The Seder’s Secrets for Storytelling that Any Nonprofit Can Use
The Seder’s Secrets for Storytelling Any Nonprofit Can Use

The Seder’s Secrets for Storytelling that Any Nonprofit Can Use

05/01/2024 by Andrew Fretwell
How the Passover Seder is instructive to sharing your nonprofit’s story.

Each year I gather with my family to retell the story of the Passover holiday. It’s rich with wisdom, history, important lessons, and provides a framework for honoring this special time.  This last week, as my family settled around the Passover table, it struck me how the structure of this beautiful ritual could serve as inspiration for the incredible nonprofits we work with who seek to inspire and further their mission through the art of storytelling.  

As a company, Arkus is focused on creating an inclusive and equitable organization for all stakeholders, including our employees, our partners, and our clients. Arkies come from a wide variety of backgrounds and celebrate a multitude of different holidays. I am appreciative of such a supportive corporate culture that supports my passion for technology and the insights I gain from my own personal faith and community.  

For the last 3200 years, Jews have celebrated Passover by hosting an educational dinner, also known as a seder, to retell the story of their remarkable exit from Egypt. Gathering friends and families to eat a celebratory meal and retell the story of the Exodus from slavery in Egypt is the most widely practiced holiday ritual on the Jewish calendar, surpassing lighting a menorah on Hannukah, and going to Synagogue on Yom Kippur (the Jewish day of atonement, and the holiest day on the Jewish calendar).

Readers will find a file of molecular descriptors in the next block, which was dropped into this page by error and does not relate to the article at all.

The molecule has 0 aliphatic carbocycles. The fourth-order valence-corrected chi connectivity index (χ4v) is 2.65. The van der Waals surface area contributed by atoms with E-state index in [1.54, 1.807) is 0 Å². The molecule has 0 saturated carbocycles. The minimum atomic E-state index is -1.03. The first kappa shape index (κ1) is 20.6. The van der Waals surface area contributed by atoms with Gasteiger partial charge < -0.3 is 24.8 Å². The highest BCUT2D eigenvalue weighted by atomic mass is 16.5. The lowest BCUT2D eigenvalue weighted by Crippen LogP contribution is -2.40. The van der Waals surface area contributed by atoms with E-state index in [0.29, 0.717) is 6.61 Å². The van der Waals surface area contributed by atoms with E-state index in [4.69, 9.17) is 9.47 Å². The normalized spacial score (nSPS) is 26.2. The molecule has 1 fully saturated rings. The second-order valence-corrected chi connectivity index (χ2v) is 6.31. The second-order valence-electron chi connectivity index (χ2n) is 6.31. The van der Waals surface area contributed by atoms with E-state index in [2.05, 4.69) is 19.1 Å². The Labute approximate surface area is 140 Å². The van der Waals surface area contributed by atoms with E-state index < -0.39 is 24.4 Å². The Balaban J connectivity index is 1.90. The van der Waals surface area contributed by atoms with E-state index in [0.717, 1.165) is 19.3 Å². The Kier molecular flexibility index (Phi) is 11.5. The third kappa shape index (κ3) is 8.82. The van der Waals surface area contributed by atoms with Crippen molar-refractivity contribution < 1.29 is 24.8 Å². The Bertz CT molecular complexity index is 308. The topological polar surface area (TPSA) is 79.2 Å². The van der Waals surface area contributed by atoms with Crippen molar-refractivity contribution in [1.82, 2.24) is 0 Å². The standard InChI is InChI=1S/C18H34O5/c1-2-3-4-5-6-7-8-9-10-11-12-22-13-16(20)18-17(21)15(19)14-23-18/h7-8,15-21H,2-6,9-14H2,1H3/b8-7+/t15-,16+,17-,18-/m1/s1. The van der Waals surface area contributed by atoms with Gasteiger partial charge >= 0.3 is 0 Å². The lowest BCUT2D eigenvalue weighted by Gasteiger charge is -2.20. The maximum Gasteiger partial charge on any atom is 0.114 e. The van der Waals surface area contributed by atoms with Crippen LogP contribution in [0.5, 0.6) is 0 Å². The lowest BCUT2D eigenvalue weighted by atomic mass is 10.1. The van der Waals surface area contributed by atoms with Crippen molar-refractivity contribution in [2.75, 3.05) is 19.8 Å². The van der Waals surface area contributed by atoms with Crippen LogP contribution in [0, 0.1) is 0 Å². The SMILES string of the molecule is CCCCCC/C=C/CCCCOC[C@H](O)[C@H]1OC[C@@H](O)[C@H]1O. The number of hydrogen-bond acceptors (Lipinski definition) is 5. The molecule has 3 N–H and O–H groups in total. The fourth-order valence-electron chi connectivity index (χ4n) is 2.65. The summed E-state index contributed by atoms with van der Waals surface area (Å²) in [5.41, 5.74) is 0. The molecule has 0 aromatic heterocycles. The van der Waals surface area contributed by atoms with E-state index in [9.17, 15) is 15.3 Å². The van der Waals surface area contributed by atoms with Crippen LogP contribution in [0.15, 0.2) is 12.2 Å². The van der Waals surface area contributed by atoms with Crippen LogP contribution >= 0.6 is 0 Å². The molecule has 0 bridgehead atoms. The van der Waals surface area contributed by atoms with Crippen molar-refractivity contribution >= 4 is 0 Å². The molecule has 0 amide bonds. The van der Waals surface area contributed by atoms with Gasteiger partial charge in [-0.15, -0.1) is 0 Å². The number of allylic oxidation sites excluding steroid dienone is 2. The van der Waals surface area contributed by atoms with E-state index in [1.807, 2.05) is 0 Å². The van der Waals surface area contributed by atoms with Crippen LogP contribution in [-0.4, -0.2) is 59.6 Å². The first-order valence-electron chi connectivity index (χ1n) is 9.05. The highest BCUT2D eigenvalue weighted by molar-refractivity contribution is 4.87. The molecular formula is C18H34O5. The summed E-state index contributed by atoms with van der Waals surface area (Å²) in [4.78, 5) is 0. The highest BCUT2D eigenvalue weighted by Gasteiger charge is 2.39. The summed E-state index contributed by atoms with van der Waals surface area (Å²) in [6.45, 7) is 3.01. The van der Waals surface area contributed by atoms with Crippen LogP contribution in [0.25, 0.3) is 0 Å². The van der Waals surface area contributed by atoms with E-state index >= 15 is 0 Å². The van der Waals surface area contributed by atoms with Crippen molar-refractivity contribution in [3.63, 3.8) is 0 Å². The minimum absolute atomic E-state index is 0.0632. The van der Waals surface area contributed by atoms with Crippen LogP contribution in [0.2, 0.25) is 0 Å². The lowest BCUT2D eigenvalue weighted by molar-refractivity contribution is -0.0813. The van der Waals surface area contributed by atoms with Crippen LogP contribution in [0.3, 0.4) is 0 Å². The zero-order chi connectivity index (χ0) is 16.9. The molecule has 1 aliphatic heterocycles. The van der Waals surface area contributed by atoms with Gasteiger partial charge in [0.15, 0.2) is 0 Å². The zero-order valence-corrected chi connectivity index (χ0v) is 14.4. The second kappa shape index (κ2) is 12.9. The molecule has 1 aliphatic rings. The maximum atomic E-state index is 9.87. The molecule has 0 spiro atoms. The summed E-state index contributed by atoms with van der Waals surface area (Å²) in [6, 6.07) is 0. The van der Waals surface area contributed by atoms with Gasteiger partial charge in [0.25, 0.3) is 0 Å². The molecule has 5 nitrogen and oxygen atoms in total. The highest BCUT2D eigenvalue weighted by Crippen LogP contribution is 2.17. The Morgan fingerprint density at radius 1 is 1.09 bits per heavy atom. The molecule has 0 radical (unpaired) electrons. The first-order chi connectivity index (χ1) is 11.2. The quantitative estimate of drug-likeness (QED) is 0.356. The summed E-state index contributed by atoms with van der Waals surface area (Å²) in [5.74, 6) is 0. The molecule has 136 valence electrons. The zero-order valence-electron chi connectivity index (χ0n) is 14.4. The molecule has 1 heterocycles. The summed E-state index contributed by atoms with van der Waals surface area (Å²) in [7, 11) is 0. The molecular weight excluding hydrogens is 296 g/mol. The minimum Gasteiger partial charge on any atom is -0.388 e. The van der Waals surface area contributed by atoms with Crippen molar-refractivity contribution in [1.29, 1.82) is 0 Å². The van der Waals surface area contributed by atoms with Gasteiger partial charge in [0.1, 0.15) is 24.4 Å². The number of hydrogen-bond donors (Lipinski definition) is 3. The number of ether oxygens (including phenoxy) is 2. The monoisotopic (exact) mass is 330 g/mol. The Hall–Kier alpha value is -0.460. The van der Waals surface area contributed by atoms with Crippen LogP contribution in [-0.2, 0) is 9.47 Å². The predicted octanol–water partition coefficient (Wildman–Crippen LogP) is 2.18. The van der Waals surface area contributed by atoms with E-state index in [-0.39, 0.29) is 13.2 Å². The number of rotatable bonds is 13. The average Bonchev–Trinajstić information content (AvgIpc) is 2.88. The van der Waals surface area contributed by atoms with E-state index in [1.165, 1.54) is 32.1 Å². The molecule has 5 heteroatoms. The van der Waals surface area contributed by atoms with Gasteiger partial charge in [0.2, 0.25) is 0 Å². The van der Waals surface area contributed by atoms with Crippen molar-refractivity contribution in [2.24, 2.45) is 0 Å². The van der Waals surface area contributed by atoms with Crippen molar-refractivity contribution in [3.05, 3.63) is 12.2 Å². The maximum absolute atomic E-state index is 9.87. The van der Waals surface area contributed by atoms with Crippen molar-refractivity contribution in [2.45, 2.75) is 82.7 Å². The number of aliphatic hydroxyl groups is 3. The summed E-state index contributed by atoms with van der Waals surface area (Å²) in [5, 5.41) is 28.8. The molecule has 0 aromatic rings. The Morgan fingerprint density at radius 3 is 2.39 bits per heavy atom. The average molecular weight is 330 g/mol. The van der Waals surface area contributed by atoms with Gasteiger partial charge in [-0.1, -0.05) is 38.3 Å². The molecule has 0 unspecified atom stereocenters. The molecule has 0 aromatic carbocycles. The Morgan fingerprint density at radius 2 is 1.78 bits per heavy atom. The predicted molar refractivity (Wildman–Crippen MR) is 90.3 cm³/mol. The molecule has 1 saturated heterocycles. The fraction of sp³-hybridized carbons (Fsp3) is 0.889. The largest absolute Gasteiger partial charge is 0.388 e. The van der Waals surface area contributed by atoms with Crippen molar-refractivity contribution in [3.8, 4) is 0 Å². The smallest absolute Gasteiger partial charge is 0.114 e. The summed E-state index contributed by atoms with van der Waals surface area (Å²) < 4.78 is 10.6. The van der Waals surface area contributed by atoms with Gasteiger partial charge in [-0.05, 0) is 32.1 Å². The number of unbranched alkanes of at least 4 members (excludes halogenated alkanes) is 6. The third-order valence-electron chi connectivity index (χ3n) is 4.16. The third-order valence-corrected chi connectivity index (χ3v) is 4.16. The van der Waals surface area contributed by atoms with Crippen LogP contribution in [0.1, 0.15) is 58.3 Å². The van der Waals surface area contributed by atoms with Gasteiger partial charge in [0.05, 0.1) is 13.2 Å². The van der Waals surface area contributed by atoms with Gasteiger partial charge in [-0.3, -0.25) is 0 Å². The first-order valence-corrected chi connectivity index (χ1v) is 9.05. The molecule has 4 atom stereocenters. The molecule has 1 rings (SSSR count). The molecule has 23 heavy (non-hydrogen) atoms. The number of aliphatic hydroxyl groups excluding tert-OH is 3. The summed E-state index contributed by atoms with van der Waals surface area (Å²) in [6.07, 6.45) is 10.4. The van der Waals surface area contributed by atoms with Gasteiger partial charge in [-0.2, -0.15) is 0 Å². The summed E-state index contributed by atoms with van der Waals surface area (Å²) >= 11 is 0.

So with that in mind, here are four ingredients of the seder that I think make it such an excellent template for storytelling.

Iterate instead of Reinventing the Wheel

A critical step in preparing for a seder is choosing a script or program to follow, either by selecting one complete existing script, pulling together favorite elements from others, or creating something from scratch. Also known as Haggadah, this script is akin to open-source code available to all to modify, tweak, and adjust to their heart’s delight. What is most important is that creating the script is an opportunity to iterate on work that has been done over the last three thousand years to create a personal and meaningful experience.

When you tap into your organization’s data to tell your story, you should similarly benefit from the opportunity to customize your own script. Salesforce provides pre-configured components, reports, and dashboards widely used by nonprofits, and the ability to customize to your heart’s delight. You also are part of a 50,000-organization-wide nonprofit community from which to crowdsource. At Arkus, we have worked with over 700 nonprofits across nearly 2500 projects - so if you have an idea we have probably already done it at least once or twice. Regardless of where your organization is on your data journey, Salesforce can meet you where you are either with robust pre-configurations and always maximal flexibility and customizability.

Meet your Audience in their Comfort Zone

A Passover Seder does not happen at a synagogue nor is it required to be led by a rabbi; it happens in someone’s own dining room and is led by whoever wants to. This puts the entire experience into a familiar space for families and becomes instantly integrated into their lives. No travel necessary.